Virginia Taxotere Hair Loss Lawsuit

Bald woman looking out a window | Virginia Taxotere Hair Loss Lawsuit

A Virginia Taxotere hair loss lawsuit may be an option for chemotherapy patients who took Taxotere and suffered permanent hair loss. Taxotere, a chemotherapy drug used to treat breast, prostate, non-small cell lung cancer, stomach, and head and neck cancers, has been linked to permanent, disfiguring hair loss. Affected patients and their families may be eligible to file a Virginia Taxotere lawsuit and seek compensation for damages.

For more information, contact Attorney Group for Virginia today. Our consultations are free, confidential and without any obligation on your part. We can help answer your questions, and if you choose to pursue a claim we can connect you with an affiliated Taxotere lawsuit attorney who can assist you throughout the legal process.

The time you have to pursue a claim is limited. Contact us for more information.Get Help Now.

What Is Taxotere?

Taxotere is a chemotherapy medication used in the treatment of several cancers, as Chemocare explains. It is one of a group of drugs called plant alkaloids, which, as the name implies, are derived from plants. For further classification, Taxotere is an antimicrotubule, which prevents cells from multiplying. It cannot target only cancer cells, so negative side effects result from interference with normal cells as well.

Patients taking Taxotere or other anti-cancer drugs do so under the direct care of a doctor. To determine dosage, doctors use considerations such as a patient’s overall health, the type of cancer at issue, and the patient’s weight and height. Patients start preparing about a day before they are to undergo Taxotere infusion; they take a corticosteroid to minimize potential side effects such as fluid retention.

Taxotere and Permanent Hair Loss

According to The Telegraph newspaper, long-term baldness, or alopecia, could occur to 3 percent of patients on Taxotere. In one study, nearly 16 percent of responses in a 2013 questionnaire indicated long-term hair loss on the scalp. The rate was based on 134 responses; the survey was sent to almost 200 people. Furthermore, Colorado’s Rocky Mountain Cancer Center said that when Taxotere is used alongside other particular drugs, the likelihood increases that patients will experience long-term baldness.

In December 2015, the U.S. Food and Drug Administration (FDA) issued updated safety information, noting that cases of alopecia (permanent hair loss) had been reported.

A study published in the medical journal Annals of Oncology indicated that permanent and severe alopecia was a newly reported complication of docetaxel-based (Taxotere) cancer treatment. Twenty women treated for breast cancer with Taxotere were reported as having developed permanent hair loss between 2007 and 2011.

Taxotere Side Effects

Common side effects of Taxotere include, but are not limited to:

  • Injection site reactions such as pain, redness, or swelling
  • Nausea, vomiting, diarrhea, constipation, or loss of appetite
  • Feeling tired or weak
  • Muscle pain
  • Missed menstrual periods
  • Temporary hair loss
  • Fingernail or toenail changes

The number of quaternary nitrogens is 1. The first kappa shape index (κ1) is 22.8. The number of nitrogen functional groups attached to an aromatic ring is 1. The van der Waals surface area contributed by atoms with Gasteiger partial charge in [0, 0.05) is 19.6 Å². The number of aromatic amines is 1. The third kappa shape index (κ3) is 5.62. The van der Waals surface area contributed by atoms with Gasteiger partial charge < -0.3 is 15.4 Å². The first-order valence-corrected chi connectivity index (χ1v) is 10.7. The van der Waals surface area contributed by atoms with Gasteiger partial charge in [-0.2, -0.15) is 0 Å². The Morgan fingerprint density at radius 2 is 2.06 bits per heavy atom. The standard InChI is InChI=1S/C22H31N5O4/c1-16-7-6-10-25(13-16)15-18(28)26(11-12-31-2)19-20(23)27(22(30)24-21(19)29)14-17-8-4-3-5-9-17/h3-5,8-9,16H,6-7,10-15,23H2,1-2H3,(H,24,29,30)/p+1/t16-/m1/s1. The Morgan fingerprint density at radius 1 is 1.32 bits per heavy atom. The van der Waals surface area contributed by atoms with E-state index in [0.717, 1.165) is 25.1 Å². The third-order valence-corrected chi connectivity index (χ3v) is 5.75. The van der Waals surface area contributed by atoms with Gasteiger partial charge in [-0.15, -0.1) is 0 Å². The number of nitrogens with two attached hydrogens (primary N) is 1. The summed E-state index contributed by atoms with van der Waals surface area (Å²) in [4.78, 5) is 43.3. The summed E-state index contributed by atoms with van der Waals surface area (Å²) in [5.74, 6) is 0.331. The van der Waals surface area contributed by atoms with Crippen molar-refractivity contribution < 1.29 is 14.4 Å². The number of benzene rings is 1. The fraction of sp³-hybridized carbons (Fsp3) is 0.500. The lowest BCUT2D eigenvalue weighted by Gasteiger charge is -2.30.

Other Taxotere Risks

A 2014 safety communication issued by the FDA warned that chemotherapy drug docetaxel (Taxotere) contains alcohol, which may cause patients to experience intoxication or feel drunk during or after treatment. Health care professionals are encouraged to consider this risk prior to administering the medication.

Taxotere Hair Loss Lawsuits Filed

People are filing lawsuits against the drug maker because they feel that Sanofi-Aventis did not adequately warn them about the risk of permanent hair loss associated with Taxotere. While Taxotere labels have warned of hair loss, not until the 2015 FDA revision did labels say the loss could be permanent. One lawsuit claims that Sanofi-Aventis alerted European health authorities in 2005 of this risk and did the same in 2012 for Canadian officials, with reasons remaining unclear why the company waited until 2015 to alert the public in the United States.

Plaintiffs in Taxotere lawsuits claim that if they had known of the risk of permanent hair loss, they would have opted for an equally effective drug, like Taxol, one that has a much smaller chance of leading to permanent alopecia. Furthermore, a lawsuit filed in early 2016 alleges that Sanofi-Aventis concealed information about the potential toxicity of Taxotere.

How a Virginia Taxotere Hair Loss Lawsuit Can Help

Sick woman in hospital | Virginia Taxotere Hair Loss Lawsuit
Katarzyna Bialasiewicz/iStock/Thinkstock

Drug makers have a duty to provide safe products. If there are risks of harm associated with their products, they also must provide adequate warnings. If a drug maker fails to fulfill this duty, it could be held liable in lawsuits for injuries that may result.

People injured by bad drugs may be eligible to recover money for:

  • Medical Expenses
  • Lost Wages
  • Pain and Suffering

The families of those who have died may be eligible to recover money for funeral expenses and the pain that comes with losing a loved one.

The Time You Have to Pursue a Claim is Limited. Contact Us Today.

For more information, contact Attorney Group for Virginia. You can fill out the form on this page or contact us by phone or email.

After you contact us, an attorney will follow up to answer questions that you might have. There is no cost or obligation to speak with us, and any information you provide will be kept confidential.

Please note that the law limits the time you have to pursue a claim or file a lawsuit for an injury. If you think you have a case, you should not delay taking action.